Books I Recommend: Nefertiti of Egypt by Mary Englar

Hey, everyone! This is my 55th book recommendation. I hope you enjoy!

1. Nefertiti of Egypt by Mary Englar

2. Miró by Nicholas Ross

3. The Journey of Tunuri and the Blue Deer by James Endredy

4. Sea Monster Surprise by Geronimo Stilton

5. The Phantom of the Subway by Geronimo Stilton

6. The Secret of Goldenrod by Jane O’Reilly

7. A Child’s Christmas in Wales by Dylan Thomas

8. Maggie’s Door by Patricia Reilly Giff

9. The Tarantula in My Purse And 172 Other Wild Pets by Jean Craighead George

10. The Amazing Life of Benjamin Franklin by James Cross Giblin

11. Attitude of Gratitude by Julie Andrews and Emma Walton Hamilton

12. Miracle on 133rd Street by Sonia Manzano

13. Where Once There Was a Wood by Denise Fleming

14. Mirror Mirror by Marilyn Singer

15. Wishing Day by Lauren Myracle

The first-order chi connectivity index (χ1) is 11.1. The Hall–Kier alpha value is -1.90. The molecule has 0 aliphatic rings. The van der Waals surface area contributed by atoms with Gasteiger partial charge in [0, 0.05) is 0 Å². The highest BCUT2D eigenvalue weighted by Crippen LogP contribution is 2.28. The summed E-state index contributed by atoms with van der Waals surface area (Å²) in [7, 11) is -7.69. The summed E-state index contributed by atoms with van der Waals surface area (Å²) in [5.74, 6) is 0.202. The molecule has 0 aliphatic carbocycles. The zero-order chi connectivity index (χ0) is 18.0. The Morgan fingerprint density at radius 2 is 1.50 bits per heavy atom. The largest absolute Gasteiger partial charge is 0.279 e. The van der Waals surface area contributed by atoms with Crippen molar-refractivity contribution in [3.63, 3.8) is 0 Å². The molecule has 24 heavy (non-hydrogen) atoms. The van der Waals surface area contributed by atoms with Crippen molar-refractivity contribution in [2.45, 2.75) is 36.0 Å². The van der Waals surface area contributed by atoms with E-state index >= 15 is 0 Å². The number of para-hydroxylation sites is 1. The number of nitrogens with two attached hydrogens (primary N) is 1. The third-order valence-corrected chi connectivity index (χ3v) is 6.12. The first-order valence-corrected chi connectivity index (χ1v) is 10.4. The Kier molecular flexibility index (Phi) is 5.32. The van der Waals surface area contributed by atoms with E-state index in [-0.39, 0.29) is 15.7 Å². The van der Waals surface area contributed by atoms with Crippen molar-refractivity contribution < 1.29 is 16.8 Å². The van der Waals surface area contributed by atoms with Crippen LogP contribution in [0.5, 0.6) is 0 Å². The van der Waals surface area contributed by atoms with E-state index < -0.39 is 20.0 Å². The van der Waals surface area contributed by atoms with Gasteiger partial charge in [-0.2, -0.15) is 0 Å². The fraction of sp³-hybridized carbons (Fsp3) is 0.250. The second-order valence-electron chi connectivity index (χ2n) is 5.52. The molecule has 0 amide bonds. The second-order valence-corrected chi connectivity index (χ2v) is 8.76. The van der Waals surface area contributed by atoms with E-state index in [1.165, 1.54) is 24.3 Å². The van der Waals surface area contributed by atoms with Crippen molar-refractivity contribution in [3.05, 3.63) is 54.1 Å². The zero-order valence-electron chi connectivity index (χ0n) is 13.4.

16. The Hidden Life of Trees by Peter Wohlleben

17. The Bravest Princess by E.D. Baker

18. A Whole Lot of Lucky by Danette Haworth

19. The Finders-Keepers Rule by Jacqueline Dembar Greene

20. The Steps Across The Water by Adam Gopnick

21. Almanac 2017 by National Geographic Kids

22. The Temple of the Ruby Of Fire by Geronimo Stilton

23. SpaceX And Tesla Motors Engineer by Matt Doeden

24. Someday Dancer by Sarah Rubin

25. The Case of the Golden Key by James Preller

26. The Case of the Great Sled Race by James Preller

27. The Case of the Groaning Ghost by James Preller

28. My Autosaurus Will Win! by Geronimo Stilton

29. Everything Kids’ Science Experiments Book by Tom Robinson

30. Almanac 2016 by National Geographic Kids

31. The Curse of Ravenscourt by Sarah Masters Buckley

32. Midnight Blue by Pauline Fisk

33. Mrs. Claus Doesn’t Climb Telephone Poles by Debbie Dadey and Marcia Thornton

34. The Knight at Dawn by Mary Pope Osborne

35. Judy Moody Gets Famous! by Megan McDonald

36. Robots Rule the School by Ada Hopper

37. Christmas by Nancy Dickman

38. Waiting for Noël by Ann Dixon

39. Star Blanket by Pat Brisson

40. Ten Days a Mad Woman by Deborah Noyes

41. Indian Boyhood by Charles Eastman

42. Willa Cather by Milton Meltzer

43. Ballerina Get Ready by Allegra Kent

44. Between Heaven and Earth by Howard Norman